October also saw several charity events, and it seems I have become the go to photographer for doing things for free. “Paul, you know it’s the carnival, do you think maybe you could do some photos”? And my answer is always, yes I’d love to. And I mean it I do love it, I love being asked to help and contribute in some way, but it does mean I have spent most nights on the computer editing and sorting through reams of photos.

And so it is that the past three weeks have contained our Third SHAPE fund raising event, a Masquerade Ball at Plantation House, closely followed by New Horizons Children version, in Halloween costume. The Ball was spectacular in its entertainment as it was in its costume, as all 140 people attendees slowly slipped, sipped, danced and drank into one of the best parties this Island has seen. Over £2000 was raised for one of St Helena’s most important and valuable charities, and everyone had a thoroughly good night. Although I was happy to play my part, I was more than a little envious of having to work when surrounded by such joviality.

It’s not often on St Helena, that I am surprised anymore, but an hour into the night, I was somewhat taken a back as a masked man approached the door and asked me if I was Paul Tyson, “Ummm yes” I replied, “Did you go to Rhyl High School?” “ummm yes” I replied, “Do you recognise me”, “Ummm take off your mask”! And there he was, Mr Cottle, a former design tech teacher in my old school, he, on the door step of Plantation House, on St Helena, I could not believe it. There may not be an airline service yet, but I’m sure there’s a bloody bus that comes here three times a week!

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Mr Cottle on the right, former teacher at Rhyl High School with family.

The arrival of flight TZ 1XS, an Arvo RJ100 jet plane was, for a time the most talked about thing on the Island. The flight, operated by Tronos Aviation Leasing was on its way, in a very convoluted path to Chile were it was being sold, but thanks to the efforts of Atlantic Star is came to St Helena on route to fly some test flights, gather more wind shear data, and test the suitability of this aircraft for ST Helena. Atlantic Star have been a prominent player in the Airport SAGA, insisting from very early on that they will be able to operate a direct service from the UK to St Helena. To their credit they have no wavered from this standpoint,  and, although this particular aircraft type does not have the capacity to reach the UK, it is seen as an option in the short term for the Island due to its particular profile and ability to land in poor conditions and in short distances. Atlantic Star jumped at the chance to test the theory and worked with Tronos to enable the flight to arrive at its destination via St Helena.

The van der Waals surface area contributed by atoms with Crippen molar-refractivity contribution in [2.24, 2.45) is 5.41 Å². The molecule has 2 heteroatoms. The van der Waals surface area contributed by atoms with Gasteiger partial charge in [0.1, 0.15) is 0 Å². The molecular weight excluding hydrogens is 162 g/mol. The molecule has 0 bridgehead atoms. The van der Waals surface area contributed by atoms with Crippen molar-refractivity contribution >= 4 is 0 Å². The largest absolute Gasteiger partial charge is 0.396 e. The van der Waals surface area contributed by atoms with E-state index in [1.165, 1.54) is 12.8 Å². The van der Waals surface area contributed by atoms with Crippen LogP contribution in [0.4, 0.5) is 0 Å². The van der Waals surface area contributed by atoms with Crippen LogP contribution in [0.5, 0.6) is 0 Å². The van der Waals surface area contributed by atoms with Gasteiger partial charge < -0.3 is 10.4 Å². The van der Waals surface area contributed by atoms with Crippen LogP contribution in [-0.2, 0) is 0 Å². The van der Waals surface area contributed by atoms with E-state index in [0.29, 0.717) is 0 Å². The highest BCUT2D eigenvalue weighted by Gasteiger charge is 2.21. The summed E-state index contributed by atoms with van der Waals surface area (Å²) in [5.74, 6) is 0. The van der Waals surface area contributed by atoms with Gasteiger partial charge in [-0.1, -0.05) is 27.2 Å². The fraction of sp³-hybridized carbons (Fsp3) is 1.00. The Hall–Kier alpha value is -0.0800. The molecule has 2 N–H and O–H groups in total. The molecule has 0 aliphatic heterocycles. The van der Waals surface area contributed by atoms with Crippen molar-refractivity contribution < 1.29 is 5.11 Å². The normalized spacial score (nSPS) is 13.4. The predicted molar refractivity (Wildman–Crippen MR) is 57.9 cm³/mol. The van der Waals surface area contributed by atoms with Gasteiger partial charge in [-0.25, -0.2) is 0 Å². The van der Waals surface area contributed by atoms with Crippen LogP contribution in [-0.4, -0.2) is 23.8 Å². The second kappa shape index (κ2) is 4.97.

From an untrained eye it was a huge success, lucky enough I was to be on my fourth trip to photograph aircraft, I watched and immaculate landing, right on the money, without a hint of wobble, and stopping well short of the vertical cliff that greats a plane that overshoots!

Will it be the answer? Well, no, not in the long term, with the modifications needed to carry additional fuel, this aircraft could only fly to St Helena with around 40 passengers, not enough to build a tourist industry on, but what this flight has done is raise moral, provide some positivity surrounding the airport, and may, just may, provide a short term solution to getting things off the ground as it were. Here’s hoping.